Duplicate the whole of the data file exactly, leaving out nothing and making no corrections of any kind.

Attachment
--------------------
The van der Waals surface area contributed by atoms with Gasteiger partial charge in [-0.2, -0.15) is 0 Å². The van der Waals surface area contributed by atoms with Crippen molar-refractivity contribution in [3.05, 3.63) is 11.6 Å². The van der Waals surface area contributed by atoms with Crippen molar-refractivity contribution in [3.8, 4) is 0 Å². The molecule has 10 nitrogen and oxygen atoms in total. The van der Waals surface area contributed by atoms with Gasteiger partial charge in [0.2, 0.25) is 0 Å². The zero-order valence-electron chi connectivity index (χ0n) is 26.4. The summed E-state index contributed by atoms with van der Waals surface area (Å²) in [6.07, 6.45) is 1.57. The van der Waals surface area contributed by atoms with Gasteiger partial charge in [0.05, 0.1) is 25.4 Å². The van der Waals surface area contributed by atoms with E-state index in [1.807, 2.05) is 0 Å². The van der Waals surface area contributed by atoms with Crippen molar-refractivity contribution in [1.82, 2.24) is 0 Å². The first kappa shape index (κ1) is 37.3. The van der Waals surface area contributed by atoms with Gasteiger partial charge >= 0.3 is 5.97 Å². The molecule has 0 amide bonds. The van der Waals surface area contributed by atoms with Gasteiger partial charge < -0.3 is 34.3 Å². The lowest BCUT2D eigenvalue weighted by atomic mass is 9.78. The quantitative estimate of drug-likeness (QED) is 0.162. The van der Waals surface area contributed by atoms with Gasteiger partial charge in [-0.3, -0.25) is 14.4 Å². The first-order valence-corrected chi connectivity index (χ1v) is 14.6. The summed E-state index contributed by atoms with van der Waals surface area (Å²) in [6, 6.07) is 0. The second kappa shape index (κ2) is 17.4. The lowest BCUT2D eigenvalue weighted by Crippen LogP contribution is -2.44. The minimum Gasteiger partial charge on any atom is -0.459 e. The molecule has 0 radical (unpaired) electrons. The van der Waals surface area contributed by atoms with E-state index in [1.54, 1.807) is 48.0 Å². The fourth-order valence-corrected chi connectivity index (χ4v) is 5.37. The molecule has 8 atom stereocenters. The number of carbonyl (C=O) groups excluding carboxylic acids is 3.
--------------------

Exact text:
The van der Waals surface area contributed by atoms with Gasteiger partial charge in [-0.2, -0.15) is 0 Å². The van der Waals surface area contributed by atoms with Crippen molar-refractivity contribution in [3.05, 3.63) is 11.6 Å². The van der Waals surface area contributed by atoms with Crippen molar-refractivity contribution in [3.8, 4) is 0 Å². The molecule has 10 nitrogen and oxygen atoms in total. The van der Waals surface area contributed by atoms with Gasteiger partial charge in [0.2, 0.25) is 0 Å². The zero-order valence-electron chi connectivity index (χ0n) is 26.4. The summed E-state index contributed by atoms with van der Waals surface area (Å²) in [6.07, 6.45) is 1.57. The van der Waals surface area contributed by atoms with Gasteiger partial charge in [0.05, 0.1) is 25.4 Å². The van der Waals surface area contributed by atoms with E-state index in [1.807, 2.05) is 0 Å². The van der Waals surface area contributed by atoms with Crippen molar-refractivity contribution in [1.82, 2.24) is 0 Å². The first kappa shape index (κ1) is 37.3. The van der Waals surface area contributed by atoms with Gasteiger partial charge >= 0.3 is 5.97 Å². The molecule has 0 amide bonds. The van der Waals surface area contributed by atoms with Gasteiger partial charge < -0.3 is 34.3 Å². The lowest BCUT2D eigenvalue weighted by atomic mass is 9.78. The quantitative estimate of drug-likeness (QED) is 0.162. The van der Waals surface area contributed by atoms with Gasteiger partial charge in [-0.3, -0.25) is 14.4 Å². The first-order valence-corrected chi connectivity index (χ1v) is 14.6. The summed E-state index contributed by atoms with van der Waals surface area (Å²) in [6, 6.07) is 0. The second kappa shape index (κ2) is 17.4. The lowest BCUT2D eigenvalue weighted by Crippen LogP contribution is -2.44. The minimum Gasteiger partial charge on any atom is -0.459 e. The molecule has 0 radical (unpaired) electrons. The van der Waals surface area contributed by atoms with E-state index in [1.54, 1.807) is 48.0 Å². The fourth-order valence-corrected chi connectivity index (χ4v) is 5.37. The molecule has 8 atom stereocenters. The number of carbonyl (C=O) groups excluding carboxylic acids is 3.